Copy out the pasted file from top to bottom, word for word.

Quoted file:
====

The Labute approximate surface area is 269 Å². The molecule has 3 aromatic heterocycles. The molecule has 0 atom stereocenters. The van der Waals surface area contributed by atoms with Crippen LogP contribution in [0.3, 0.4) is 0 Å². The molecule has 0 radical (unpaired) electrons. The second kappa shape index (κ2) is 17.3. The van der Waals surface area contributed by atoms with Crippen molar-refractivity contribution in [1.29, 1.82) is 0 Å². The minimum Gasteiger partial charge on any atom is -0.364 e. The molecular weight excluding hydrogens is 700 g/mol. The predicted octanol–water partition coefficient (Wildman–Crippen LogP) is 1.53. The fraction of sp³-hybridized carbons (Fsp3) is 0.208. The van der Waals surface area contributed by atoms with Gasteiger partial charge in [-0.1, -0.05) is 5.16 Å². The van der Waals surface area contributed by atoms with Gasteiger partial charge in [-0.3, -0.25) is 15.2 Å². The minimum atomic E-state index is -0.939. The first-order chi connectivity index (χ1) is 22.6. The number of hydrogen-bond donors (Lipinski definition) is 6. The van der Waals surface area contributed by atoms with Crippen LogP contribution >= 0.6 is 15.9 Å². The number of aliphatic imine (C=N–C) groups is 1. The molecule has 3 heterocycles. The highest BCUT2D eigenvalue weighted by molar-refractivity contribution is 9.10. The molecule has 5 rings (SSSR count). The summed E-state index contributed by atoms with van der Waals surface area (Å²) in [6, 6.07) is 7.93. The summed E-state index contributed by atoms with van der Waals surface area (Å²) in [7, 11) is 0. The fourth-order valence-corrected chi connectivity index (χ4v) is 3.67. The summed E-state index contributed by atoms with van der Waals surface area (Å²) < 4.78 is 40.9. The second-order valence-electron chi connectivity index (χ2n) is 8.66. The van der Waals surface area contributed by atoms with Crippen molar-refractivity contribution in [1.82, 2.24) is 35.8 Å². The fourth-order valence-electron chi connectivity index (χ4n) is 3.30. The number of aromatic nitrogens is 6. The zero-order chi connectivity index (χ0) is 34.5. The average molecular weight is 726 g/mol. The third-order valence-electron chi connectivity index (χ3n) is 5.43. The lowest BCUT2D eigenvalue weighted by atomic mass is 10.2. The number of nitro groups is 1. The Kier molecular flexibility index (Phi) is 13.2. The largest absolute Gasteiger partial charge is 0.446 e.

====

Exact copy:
The Labute approximate surface area is 269 Å². The molecule has 3 aromatic heterocycles. The molecule has 0 atom stereocenters. The van der Waals surface area contributed by atoms with Crippen LogP contribution in [0.3, 0.4) is 0 Å². The molecule has 0 radical (unpaired) electrons. The second kappa shape index (κ2) is 17.3. The van der Waals surface area contributed by atoms with Crippen molar-refractivity contribution in [1.29, 1.82) is 0 Å². The minimum Gasteiger partial charge on any atom is -0.364 e. The molecular weight excluding hydrogens is 700 g/mol. The predicted octanol–water partition coefficient (Wildman–Crippen LogP) is 1.53. The fraction of sp³-hybridized carbons (Fsp3) is 0.208. The van der Waals surface area contributed by atoms with Gasteiger partial charge in [-0.1, -0.05) is 5.16 Å². The van der Waals surface area contributed by atoms with Gasteiger partial charge in [-0.3, -0.25) is 15.2 Å². The minimum atomic E-state index is -0.939. The first-order chi connectivity index (χ1) is 22.6. The number of hydrogen-bond donors (Lipinski definition) is 6. The van der Waals surface area contributed by atoms with Crippen LogP contribution >= 0.6 is 15.9 Å². The number of aliphatic imine (C=N–C) groups is 1. The molecule has 3 heterocycles. The highest BCUT2D eigenvalue weighted by molar-refractivity contribution is 9.10. The molecule has 5 rings (SSSR count). The summed E-state index contributed by atoms with van der Waals surface area (Å²) in [6, 6.07) is 7.93. The summed E-state index contributed by atoms with van der Waals surface area (Å²) in [7, 11) is 0. The fourth-order valence-corrected chi connectivity index (χ4v) is 3.67. The summed E-state index contributed by atoms with van der Waals surface area (Å²) < 4.78 is 40.9. The second-order valence-electron chi connectivity index (χ2n) is 8.66. The van der Waals surface area contributed by atoms with Crippen molar-refractivity contribution in [1.82, 2.24) is 35.8 Å². The fourth-order valence-electron chi connectivity index (χ4n) is 3.30. The number of aromatic nitrogens is 6. The zero-order chi connectivity index (χ0) is 34.5. The average molecular weight is 726 g/mol. The third-order valence-electron chi connectivity index (χ3n) is 5.43. The lowest BCUT2D eigenvalue weighted by atomic mass is 10.2. The number of nitro groups is 1. The Kier molecular flexibility index (Phi) is 13.2. The largest absolute Gasteiger partial charge is 0.446 e.